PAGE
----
Communicable diseases account for around 8% of deaths in Qatar and remain a significant challenge for public health services.
Immunization and improved treatment have reduced mortality and morbidity rates in Qatar and across the world in recent years. Qatar’s Expanded Program of Immunization (EPI) ensures that all age groups are protected against priority diseases for their age group. The childhood immunization schedule protects children against 14 important vaccine preventable diseases. Together with the adult schedule, recommended vaccinations for high risk groups and the high rates of coverage assists with addressing communicable diseases.
However, there are a number of issues of concern that include the increasing worldwide antibiotic resistance, new threats such as Ebola and Middle East Respiratory Syndrome (MERS-CoV) and increasing worldwide travel facilitating the spread of disease.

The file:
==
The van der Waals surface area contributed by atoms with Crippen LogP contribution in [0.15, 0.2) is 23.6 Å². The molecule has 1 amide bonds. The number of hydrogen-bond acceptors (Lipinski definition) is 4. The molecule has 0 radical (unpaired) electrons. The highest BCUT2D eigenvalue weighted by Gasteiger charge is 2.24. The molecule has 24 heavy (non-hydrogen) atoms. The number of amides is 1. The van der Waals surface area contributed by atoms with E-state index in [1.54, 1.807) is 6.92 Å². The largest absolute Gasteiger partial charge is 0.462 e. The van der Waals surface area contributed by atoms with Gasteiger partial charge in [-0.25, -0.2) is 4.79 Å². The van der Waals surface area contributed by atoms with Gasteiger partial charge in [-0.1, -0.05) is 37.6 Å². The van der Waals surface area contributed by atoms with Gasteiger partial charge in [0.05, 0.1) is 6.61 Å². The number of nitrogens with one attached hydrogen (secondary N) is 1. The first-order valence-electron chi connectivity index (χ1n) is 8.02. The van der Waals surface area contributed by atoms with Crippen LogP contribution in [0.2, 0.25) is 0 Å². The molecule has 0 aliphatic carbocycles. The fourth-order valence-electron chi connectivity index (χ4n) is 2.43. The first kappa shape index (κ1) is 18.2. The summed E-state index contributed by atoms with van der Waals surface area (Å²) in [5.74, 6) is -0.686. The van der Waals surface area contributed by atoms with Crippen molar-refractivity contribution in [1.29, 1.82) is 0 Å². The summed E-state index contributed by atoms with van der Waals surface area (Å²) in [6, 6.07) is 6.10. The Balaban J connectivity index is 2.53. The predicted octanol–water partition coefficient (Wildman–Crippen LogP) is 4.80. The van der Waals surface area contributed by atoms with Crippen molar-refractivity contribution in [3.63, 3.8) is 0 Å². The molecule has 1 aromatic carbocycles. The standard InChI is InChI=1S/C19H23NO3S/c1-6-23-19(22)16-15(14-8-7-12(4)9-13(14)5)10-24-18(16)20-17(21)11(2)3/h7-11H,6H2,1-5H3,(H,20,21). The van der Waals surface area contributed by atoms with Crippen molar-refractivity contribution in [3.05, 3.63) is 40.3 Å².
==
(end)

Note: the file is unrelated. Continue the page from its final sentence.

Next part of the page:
In 2014, Varicella (chicken pox) and influenza-like illness were the most commonly reported communicable diseases in Qatar. The incidence of both these diseases increased between 2013 and 2014. Diseases that are often transmitted by food or water, including E. histolitica (amoebiasis), salmonella and typhoid food poisoning remain problematic.
Figure 19: Reported cases of selected communicable diseases in Qatar (2011-2015) with 2015 trend compared to 2014 (Source: Communicable Disease Bulletin, CDC Qatar 2015, June 2016)